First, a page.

Is it considered a conflict of interest if the judge who sentences someone personally knows the victims involved?

UPDATED: Dec 27, 2011

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Is it considered a conflict of interest if the judge who sentences someone personally knows the victims involved?

Asked on December 27, 2011 under Criminal Law, Ohio


Russ Pietryga / Pietryga Law Office

Answered 11 years ago | Contributor

A judge has to be impartial and objective. Personally knowing the victim, could seriosly compromise both.

Usually, a judge will recuse himself or disclose this fact at the beginning of the proceedings. Unless both parties stipulate to the judge maining on the case, the judge should recuse himself.

Additionally, there ar rrules of criminal procedure that provide guidance on how to recuse a judge.  Anyway, unless both parties waived the conflict a motion to recuse the judge should be filed.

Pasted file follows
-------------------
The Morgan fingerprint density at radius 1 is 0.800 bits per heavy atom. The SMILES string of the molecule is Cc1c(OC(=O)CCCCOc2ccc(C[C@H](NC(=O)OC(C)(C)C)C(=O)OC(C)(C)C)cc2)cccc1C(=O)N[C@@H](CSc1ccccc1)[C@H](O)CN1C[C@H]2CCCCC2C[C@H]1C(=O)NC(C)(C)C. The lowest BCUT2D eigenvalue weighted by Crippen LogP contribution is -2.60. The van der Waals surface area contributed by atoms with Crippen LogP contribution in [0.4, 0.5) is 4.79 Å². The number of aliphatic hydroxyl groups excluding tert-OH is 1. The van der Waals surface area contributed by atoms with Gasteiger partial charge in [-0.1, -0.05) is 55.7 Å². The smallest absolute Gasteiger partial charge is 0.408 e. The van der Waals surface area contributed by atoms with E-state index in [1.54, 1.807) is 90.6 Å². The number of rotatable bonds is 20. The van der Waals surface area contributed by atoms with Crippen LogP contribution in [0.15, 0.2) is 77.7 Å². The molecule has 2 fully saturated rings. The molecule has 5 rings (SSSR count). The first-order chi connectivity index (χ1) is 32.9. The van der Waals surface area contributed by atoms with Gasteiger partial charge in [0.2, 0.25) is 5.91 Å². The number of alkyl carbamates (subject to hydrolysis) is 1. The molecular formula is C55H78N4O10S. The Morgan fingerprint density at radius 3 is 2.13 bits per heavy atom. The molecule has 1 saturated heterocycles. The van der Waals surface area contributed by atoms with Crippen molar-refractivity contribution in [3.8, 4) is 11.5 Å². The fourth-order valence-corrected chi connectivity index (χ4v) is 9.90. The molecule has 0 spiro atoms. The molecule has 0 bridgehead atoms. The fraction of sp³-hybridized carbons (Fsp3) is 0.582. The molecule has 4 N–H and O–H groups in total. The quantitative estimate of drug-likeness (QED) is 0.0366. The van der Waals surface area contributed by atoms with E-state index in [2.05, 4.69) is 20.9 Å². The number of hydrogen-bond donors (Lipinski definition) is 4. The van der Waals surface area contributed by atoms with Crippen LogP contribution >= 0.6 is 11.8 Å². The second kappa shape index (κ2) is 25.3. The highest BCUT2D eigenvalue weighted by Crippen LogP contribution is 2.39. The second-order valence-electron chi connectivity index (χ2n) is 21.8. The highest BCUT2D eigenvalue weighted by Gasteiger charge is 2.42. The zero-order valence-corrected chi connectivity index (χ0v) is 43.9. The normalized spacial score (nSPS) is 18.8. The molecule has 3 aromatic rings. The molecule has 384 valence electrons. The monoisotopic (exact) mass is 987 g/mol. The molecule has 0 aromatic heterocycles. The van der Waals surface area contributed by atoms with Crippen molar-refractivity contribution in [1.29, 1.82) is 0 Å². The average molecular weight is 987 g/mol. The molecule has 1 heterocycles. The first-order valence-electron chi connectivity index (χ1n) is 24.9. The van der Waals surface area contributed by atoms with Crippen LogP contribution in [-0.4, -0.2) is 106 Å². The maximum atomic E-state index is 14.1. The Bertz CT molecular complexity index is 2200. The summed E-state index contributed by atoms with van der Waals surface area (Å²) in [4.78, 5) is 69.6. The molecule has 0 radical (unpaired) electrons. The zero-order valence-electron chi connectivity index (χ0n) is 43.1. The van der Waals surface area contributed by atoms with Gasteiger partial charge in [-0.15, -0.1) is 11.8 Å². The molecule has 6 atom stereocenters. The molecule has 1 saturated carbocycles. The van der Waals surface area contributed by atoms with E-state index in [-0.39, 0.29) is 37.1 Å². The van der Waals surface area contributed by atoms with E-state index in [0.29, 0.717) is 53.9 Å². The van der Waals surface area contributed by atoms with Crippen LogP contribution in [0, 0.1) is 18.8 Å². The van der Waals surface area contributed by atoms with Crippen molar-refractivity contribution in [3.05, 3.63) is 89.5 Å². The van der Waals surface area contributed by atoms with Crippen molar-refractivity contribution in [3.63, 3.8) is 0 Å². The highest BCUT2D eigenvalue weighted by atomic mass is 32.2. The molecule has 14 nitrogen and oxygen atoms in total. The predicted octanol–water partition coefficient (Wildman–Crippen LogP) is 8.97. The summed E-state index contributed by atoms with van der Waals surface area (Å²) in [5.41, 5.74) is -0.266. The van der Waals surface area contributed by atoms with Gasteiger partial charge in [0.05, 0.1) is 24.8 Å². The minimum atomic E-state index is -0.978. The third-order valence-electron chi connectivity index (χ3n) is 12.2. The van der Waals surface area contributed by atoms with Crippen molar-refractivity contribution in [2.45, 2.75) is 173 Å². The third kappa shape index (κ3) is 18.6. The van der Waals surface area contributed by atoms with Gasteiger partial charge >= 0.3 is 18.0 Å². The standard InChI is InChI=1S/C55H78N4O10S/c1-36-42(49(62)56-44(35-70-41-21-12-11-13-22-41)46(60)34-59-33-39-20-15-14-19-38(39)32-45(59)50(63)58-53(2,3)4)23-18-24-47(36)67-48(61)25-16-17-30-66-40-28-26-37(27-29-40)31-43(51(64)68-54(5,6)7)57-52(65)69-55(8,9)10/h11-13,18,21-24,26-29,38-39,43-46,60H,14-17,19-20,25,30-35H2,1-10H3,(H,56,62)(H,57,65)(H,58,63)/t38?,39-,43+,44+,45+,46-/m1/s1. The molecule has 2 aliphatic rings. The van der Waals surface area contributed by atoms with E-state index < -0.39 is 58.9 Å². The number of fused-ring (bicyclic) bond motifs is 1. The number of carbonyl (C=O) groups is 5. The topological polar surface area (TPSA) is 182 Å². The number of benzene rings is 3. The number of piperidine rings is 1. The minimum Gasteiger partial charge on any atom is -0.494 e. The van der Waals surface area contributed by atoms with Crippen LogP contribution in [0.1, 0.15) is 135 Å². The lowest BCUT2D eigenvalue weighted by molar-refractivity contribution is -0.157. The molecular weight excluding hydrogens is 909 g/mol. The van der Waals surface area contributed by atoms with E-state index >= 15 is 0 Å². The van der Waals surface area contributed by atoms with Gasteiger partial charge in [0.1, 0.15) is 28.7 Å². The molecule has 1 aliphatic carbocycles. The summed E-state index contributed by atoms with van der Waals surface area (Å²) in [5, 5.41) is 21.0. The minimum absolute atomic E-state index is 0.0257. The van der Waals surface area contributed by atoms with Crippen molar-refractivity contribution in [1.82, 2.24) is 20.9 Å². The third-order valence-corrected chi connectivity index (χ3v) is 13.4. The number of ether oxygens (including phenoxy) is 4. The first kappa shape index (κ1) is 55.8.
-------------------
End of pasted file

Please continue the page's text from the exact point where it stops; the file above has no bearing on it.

Hope this helps

IMPORTANT NOTICE: The Answer(s) provided above are for general information only. The attorney providing the answer was not serving as the attorney for the person submitting the question or in any attorney-client relationship with such person. Laws may vary from state to state, and sometimes change. Tiny variations in the facts, or a fact not set forth in a question, often can change a legal outcome or an attorney's conclusion. Although has verified the attorney was admitted to practice law in at least one jurisdiction, he or she may not be authorized to practice law in the jurisdiction referred to in the question, nor is he or she necessarily experienced in the area of the law involved. Unlike the information in the Answer(s) above, upon which you should NOT rely, for personal advice you can rely upon we suggest you retain an attorney to represent you.

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